 Malathion, Parathion, Dichlorvos – pesticides that use to be in flea collars; pretty much not in use anymore
 Sarin, Tabun, Soman – Nerve gas used in bio warfare
• Mild exposure leads to: pupillary constriction (miosis), tightness in the chest, wheezing
• Severe exposure: Diarrhea, Urination, miosis, bronchoconstriction, salivation, sweating, excitation of skeletal muscle and CNS


What are Parasympatholytic agens... what is the most important one we will use as vets most likely?

drugs that act as antagonists for muscarinic receptors
1. Atropine – prototypical muscarinic antagonist
a. Used to minimize the effects of nerve gas
b. Effects:
i. Tachycardia
ii. Relax GI musculature and decrease secretion
iii. Bronchodilation and decreased airway secretion
iv. Dry oral mucosa


What is the parasympathetic innervation to the bladder?

a.Preganglionic fibers originate in sacral spinal cord

b.Course through the pelvic nerve

c.Join ganglion adjacent to the bladder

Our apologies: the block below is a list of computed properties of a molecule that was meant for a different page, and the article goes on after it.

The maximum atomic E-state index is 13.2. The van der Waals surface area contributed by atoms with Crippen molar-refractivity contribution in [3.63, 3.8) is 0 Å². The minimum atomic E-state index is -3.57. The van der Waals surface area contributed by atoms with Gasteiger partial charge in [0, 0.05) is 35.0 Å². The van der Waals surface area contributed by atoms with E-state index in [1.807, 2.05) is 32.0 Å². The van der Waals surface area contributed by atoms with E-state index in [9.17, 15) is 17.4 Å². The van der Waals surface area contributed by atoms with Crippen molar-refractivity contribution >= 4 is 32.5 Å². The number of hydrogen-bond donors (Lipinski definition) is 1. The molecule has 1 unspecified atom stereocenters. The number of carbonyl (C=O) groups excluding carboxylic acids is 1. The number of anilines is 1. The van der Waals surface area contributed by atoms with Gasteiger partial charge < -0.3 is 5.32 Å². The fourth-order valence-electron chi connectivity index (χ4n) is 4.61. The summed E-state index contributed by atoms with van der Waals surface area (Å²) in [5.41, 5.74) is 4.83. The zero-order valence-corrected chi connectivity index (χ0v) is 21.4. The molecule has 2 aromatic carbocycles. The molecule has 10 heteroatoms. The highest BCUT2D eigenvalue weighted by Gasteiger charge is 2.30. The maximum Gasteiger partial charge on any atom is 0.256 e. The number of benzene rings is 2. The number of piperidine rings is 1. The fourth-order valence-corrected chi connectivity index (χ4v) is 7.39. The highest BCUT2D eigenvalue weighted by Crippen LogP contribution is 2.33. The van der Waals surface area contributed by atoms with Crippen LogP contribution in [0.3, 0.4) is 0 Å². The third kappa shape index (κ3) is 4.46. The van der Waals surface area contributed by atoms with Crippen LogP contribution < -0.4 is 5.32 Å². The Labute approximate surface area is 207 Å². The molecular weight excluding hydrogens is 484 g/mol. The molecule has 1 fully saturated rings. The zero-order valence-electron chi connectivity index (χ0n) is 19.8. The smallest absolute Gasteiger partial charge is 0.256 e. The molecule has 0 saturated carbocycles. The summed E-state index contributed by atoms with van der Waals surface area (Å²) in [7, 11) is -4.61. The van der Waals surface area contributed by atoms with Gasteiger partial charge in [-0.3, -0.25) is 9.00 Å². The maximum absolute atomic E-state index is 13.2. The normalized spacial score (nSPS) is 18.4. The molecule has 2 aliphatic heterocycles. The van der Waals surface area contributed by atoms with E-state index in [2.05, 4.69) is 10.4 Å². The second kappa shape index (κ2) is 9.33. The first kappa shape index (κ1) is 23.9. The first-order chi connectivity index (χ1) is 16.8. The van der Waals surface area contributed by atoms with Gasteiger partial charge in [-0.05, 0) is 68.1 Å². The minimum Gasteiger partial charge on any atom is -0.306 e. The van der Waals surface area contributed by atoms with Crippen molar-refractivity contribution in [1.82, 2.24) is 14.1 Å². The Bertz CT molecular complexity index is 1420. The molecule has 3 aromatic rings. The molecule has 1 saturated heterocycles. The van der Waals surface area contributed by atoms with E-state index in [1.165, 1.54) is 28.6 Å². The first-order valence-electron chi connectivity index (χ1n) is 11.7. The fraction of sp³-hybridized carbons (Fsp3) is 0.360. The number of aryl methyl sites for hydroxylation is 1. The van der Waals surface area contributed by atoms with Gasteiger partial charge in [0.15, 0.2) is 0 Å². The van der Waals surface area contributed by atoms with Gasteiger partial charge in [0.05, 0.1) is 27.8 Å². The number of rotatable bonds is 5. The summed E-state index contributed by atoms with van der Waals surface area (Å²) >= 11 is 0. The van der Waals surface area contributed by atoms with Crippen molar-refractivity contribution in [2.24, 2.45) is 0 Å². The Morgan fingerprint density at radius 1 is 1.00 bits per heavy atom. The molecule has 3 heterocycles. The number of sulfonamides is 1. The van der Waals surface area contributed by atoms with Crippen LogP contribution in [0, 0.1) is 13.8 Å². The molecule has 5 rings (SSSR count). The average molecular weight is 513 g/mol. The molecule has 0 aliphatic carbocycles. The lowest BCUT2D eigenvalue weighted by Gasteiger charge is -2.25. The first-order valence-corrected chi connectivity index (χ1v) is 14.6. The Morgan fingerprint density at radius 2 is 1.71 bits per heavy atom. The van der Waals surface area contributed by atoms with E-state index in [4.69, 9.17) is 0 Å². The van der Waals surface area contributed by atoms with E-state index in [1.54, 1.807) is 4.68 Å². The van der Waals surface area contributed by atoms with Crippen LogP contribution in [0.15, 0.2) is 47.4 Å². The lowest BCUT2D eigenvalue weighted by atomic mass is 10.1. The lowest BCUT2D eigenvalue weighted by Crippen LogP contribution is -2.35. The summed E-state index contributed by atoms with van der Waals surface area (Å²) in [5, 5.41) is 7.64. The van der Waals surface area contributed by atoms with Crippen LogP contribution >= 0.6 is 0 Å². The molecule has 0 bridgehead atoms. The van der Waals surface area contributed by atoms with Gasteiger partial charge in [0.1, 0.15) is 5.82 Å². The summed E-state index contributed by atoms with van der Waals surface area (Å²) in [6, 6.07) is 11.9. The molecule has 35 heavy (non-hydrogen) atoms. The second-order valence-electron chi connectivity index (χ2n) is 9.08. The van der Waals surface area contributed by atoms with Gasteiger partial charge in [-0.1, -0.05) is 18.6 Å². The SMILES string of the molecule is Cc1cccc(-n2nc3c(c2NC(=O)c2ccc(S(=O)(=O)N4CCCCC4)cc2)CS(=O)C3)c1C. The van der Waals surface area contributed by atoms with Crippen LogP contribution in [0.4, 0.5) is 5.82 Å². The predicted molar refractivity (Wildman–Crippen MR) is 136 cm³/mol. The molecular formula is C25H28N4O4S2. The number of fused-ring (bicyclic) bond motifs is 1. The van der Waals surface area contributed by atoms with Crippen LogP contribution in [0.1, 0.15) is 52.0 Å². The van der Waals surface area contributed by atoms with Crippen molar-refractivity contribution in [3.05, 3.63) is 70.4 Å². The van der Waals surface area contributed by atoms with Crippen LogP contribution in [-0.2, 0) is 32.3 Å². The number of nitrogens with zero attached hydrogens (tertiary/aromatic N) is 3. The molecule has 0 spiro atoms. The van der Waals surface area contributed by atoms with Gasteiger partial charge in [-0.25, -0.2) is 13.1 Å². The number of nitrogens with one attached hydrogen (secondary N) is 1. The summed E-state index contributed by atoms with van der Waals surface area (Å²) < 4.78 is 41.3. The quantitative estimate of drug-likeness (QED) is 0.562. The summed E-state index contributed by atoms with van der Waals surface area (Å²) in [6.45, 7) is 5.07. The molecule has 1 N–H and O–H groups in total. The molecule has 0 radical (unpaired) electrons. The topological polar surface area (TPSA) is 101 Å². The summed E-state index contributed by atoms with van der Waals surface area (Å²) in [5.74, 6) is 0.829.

d. Postganglionic fibers innervate the bladder wall musculature

i.Muscarinic receptors (M3) found along body of bladder – stimulation leads to contraction of musculature – inducing urination


What is the sympathetic innervation to the bladder?

a.Preganglionic fibers originate in T/L spinal cord

b.Immediately form ganglia adjacent to spinal cord

c.Postganglionic fibers extend toward bladder – innervate bladder wall musculature, internal sphincter, AND parasympathetic ganglia

i.Alpha 1 adrenergic receptors found at base/neck of bladder – stimulation leads to contraction of musculature – inhibiting urination